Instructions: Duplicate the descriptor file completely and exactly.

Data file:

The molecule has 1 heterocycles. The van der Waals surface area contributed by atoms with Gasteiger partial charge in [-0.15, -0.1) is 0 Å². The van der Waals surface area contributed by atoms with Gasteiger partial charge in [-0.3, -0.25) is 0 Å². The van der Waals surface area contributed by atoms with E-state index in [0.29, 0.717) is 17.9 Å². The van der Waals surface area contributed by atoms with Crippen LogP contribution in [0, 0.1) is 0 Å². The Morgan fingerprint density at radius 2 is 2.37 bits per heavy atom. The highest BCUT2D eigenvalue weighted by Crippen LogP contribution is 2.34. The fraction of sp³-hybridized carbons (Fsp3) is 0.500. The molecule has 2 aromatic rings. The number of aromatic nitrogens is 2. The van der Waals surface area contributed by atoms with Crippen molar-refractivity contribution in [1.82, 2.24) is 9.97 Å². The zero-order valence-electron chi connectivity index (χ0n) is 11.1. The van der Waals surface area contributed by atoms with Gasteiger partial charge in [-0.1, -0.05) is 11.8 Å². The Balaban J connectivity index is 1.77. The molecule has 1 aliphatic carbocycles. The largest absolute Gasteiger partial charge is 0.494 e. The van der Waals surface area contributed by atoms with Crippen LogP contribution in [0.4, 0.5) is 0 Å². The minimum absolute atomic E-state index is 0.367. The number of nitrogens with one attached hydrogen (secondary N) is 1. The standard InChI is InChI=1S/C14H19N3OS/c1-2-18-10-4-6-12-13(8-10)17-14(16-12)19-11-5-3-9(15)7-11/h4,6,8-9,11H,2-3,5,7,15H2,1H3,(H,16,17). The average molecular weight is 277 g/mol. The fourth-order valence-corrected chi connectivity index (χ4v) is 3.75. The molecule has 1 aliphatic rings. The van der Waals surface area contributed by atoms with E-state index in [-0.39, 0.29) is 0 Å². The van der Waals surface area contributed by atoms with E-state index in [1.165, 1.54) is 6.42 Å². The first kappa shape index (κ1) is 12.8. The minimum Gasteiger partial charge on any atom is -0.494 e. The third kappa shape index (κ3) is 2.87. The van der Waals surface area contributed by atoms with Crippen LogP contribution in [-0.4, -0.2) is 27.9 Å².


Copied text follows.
The molecule has 1 heterocycles. The van der Waals surface area contributed by atoms with Gasteiger partial charge in [-0.15, -0.1) is 0 Å². The van der Waals surface area contributed by atoms with Gasteiger partial charge in [-0.3, -0.25) is 0 Å². The van der Waals surface area contributed by atoms with E-state index in [0.29, 0.717) is 17.9 Å². The van der Waals surface area contributed by atoms with Crippen LogP contribution in [0, 0.1) is 0 Å². The Morgan fingerprint density at radius 2 is 2.37 bits per heavy atom. The highest BCUT2D eigenvalue weighted by Crippen LogP contribution is 2.34. The fraction of sp³-hybridized carbons (Fsp3) is 0.500. The molecule has 2 aromatic rings. The number of aromatic nitrogens is 2. The van der Waals surface area contributed by atoms with Crippen molar-refractivity contribution in [1.82, 2.24) is 9.97 Å². The zero-order valence-electron chi connectivity index (χ0n) is 11.1. The van der Waals surface area contributed by atoms with Gasteiger partial charge in [-0.1, -0.05) is 11.8 Å². The Balaban J connectivity index is 1.77. The molecule has 1 aliphatic carbocycles. The largest absolute Gasteiger partial charge is 0.494 e. The van der Waals surface area contributed by atoms with Crippen LogP contribution in [0.4, 0.5) is 0 Å². The minimum absolute atomic E-state index is 0.367. The number of nitrogens with one attached hydrogen (secondary N) is 1. The standard InChI is InChI=1S/C14H19N3OS/c1-2-18-10-4-6-12-13(8-10)17-14(16-12)19-11-5-3-9(15)7-11/h4,6,8-9,11H,2-3,5,7,15H2,1H3,(H,16,17). The average molecular weight is 277 g/mol. The fourth-order valence-corrected chi connectivity index (χ4v) is 3.75. The molecule has 1 aliphatic rings. The van der Waals surface area contributed by atoms with E-state index in [-0.39, 0.29) is 0 Å². The van der Waals surface area contributed by atoms with E-state index in [1.165, 1.54) is 6.42 Å². The first kappa shape index (κ1) is 12.8. The minimum Gasteiger partial charge on any atom is -0.494 e. The third kappa shape index (κ3) is 2.87. The van der Waals surface area contributed by atoms with Crippen LogP contribution in [-0.4, -0.2) is 27.9 Å².